For those new to the Tesla S and X, you may be on your first set of tires. What comes next is the inconvenient truth. You may not understand until you drive a few more thousand miles. For now, read on.
The rear suspension of these vehicles is largely not adjustable yet is very dynamic. Toe is the only factory adjustment. Camber is not, but camber does change with ride height. That is the camber angles and heights are interrelated. You find yourself being told you need tires and an alignment. Here we go.
Before working on your vehicle, the alignment tech tells the vehicle to change height. The vehicle goes through a dance and ends up somewhere in spec. We can guarantee that this height is never the same twice. It is close.. But inevitably not exactly the same each time. This is not a flaw but the reality that the vehicle has to be able to cope with ride height changes on uneven ground. Most road surfaces are in fact not even and thus it has to have a reasonable bit of height roll and variance that it can call “acceptable.” It should be a bit more repeatable on a flat surface like an alignment rack but there is a large tolerance there. In addition, what occurs on a flat rack will be different when it levels itself on uneven surfaces like your home driveway or work parking lot.
Planes and Automobiles
To define a plane, you only need 3 points. When you introduce the fourth point, you now have 4 separate planes or 4 solutions to the problem… A 4 wheel car is overconstrained. With real world road surfaces almost never being perfectly flat, how does the car handle these situations?
With 4 different possible planes, which one is correct? If you are getting confused, don’t worry so is the car. Things just need to be “close enough” for it to be happy. As a human you will see 4 sensors, one on each corner. How can we simplify 4 sensors into 3 points? Internally the rear sensors are averaged and treats their outputs as one. (generally speaking)
This variation in ride height or roll, heave or tilt plays a part in the geometry of the suspension. For the rear, more travel will result in more camber. Specifically if a car is tilted, one side is lower than the other and you end up with differing values on each corner. The stock suspension components are very repeatable and “not adjustable” as you have heard time and time again. Most of the variation comes down to the tolerances on the vehicle height, not actually from differences in the components. These height variations are driving the differences in cambers.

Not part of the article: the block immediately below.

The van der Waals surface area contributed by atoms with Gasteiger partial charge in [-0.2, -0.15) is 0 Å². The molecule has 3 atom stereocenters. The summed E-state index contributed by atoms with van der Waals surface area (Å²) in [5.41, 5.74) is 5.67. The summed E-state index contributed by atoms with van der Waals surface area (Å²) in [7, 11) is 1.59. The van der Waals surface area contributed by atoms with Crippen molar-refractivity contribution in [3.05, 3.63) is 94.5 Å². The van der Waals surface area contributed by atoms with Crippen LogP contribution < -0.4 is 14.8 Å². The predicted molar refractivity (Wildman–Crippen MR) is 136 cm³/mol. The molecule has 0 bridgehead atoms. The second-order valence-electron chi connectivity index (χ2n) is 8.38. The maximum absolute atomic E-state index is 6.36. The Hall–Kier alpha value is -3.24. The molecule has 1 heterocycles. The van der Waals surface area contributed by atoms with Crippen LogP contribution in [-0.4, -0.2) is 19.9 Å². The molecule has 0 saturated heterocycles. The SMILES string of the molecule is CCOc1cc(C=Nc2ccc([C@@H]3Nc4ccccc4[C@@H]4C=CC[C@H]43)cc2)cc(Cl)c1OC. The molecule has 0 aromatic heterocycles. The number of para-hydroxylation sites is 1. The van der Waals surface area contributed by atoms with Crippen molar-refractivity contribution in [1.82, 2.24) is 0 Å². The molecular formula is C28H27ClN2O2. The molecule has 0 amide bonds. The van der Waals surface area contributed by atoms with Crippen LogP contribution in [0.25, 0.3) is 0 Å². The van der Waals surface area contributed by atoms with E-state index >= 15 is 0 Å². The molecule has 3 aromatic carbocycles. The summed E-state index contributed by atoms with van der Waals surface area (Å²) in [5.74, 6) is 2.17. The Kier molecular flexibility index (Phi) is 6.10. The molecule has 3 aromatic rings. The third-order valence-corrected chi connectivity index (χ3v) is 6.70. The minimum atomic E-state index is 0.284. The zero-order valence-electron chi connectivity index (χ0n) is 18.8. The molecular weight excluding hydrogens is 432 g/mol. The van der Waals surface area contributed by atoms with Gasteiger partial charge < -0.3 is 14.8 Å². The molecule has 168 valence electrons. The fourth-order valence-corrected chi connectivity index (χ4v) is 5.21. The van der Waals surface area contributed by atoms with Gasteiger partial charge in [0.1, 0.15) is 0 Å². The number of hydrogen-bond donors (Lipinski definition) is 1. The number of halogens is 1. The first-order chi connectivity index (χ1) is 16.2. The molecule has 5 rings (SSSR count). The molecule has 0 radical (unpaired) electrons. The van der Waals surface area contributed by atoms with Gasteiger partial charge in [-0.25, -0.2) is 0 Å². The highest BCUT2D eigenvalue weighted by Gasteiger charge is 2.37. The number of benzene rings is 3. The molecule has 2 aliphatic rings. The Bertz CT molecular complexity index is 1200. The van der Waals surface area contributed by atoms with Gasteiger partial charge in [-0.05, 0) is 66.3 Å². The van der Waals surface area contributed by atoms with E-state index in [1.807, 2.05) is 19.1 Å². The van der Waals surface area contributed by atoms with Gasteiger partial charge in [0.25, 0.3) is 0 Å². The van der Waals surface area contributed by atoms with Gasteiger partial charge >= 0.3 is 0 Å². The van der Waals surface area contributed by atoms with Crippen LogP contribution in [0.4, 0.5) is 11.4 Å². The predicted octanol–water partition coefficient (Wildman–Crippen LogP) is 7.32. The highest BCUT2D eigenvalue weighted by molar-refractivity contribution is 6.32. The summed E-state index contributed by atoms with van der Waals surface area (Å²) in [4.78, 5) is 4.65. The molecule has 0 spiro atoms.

Countless Tesla owners have been not only to Tesla, but have been to 3rd party alignment shops and are begging service advisors to please help them. They get their car aligned not once, not twice but countless times. The end result is the same. Tire wear is so bad that you can’t believe it is that bad. Yet every time you hear the same “it is within spec.” Camber is “not adjustable.” While technically true, it is not the whole truth.
They may not be able to help you at first. But we can give you good advice. Instead of concentrating on the symptom, attack the cause first. Instead of measuring camber, find the flattest surface you can and measure from the ground to the lifting pads. If heights are different from left to right, you are probably on to the first issue you need addressed. Unfortunately it will require a Tesla service visit to perform, but get an SC appointment and ask them to calibrate the ride height. Tell them what you found and specifically have them level the car better left to right.
This could solve your left/right issue, but you still need to address the “more than optimal” overcamber in the rear for low or “normal” ride heights.
Lucky for you, MACSBOOST offers high quality parts that are all you need.
For first generation up to 2021 (AC rear drive motors) you need a camber arm kit.
MACSBOOST Tesla S X Camber arm set
For refresh 2021+ vehicles you need a palladium kit.
MACSBOOST Tesla S X Camber Kit 2021+ Palladium